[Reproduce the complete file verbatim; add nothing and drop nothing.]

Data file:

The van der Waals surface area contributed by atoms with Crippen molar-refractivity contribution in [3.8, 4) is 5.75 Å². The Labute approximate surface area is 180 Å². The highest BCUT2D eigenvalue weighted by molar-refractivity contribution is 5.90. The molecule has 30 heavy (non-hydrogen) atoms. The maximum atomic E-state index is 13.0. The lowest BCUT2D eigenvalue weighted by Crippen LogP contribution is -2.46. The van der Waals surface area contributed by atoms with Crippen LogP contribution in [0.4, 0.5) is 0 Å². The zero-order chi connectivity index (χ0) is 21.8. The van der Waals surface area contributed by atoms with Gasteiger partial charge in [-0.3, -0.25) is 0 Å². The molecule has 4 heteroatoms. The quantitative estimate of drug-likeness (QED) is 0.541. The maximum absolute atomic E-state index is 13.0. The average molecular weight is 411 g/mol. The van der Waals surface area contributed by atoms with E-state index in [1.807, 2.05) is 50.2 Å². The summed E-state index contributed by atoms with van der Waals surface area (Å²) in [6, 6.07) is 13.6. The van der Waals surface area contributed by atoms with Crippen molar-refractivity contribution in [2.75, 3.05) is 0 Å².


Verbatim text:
The van der Waals surface area contributed by atoms with Crippen molar-refractivity contribution in [3.8, 4) is 5.75 Å². The Labute approximate surface area is 180 Å². The highest BCUT2D eigenvalue weighted by molar-refractivity contribution is 5.90. The molecule has 30 heavy (non-hydrogen) atoms. The maximum atomic E-state index is 13.0. The lowest BCUT2D eigenvalue weighted by Crippen LogP contribution is -2.46. The van der Waals surface area contributed by atoms with Crippen LogP contribution in [0.4, 0.5) is 0 Å². The zero-order chi connectivity index (χ0) is 21.8. The van der Waals surface area contributed by atoms with Gasteiger partial charge in [-0.3, -0.25) is 0 Å². The molecule has 4 heteroatoms. The quantitative estimate of drug-likeness (QED) is 0.541. The maximum absolute atomic E-state index is 13.0. The average molecular weight is 411 g/mol. The van der Waals surface area contributed by atoms with E-state index in [1.807, 2.05) is 50.2 Å². The summed E-state index contributed by atoms with van der Waals surface area (Å²) in [6, 6.07) is 13.6. The van der Waals surface area contributed by atoms with Crippen molar-refractivity contribution in [2.75, 3.05) is 0 Å².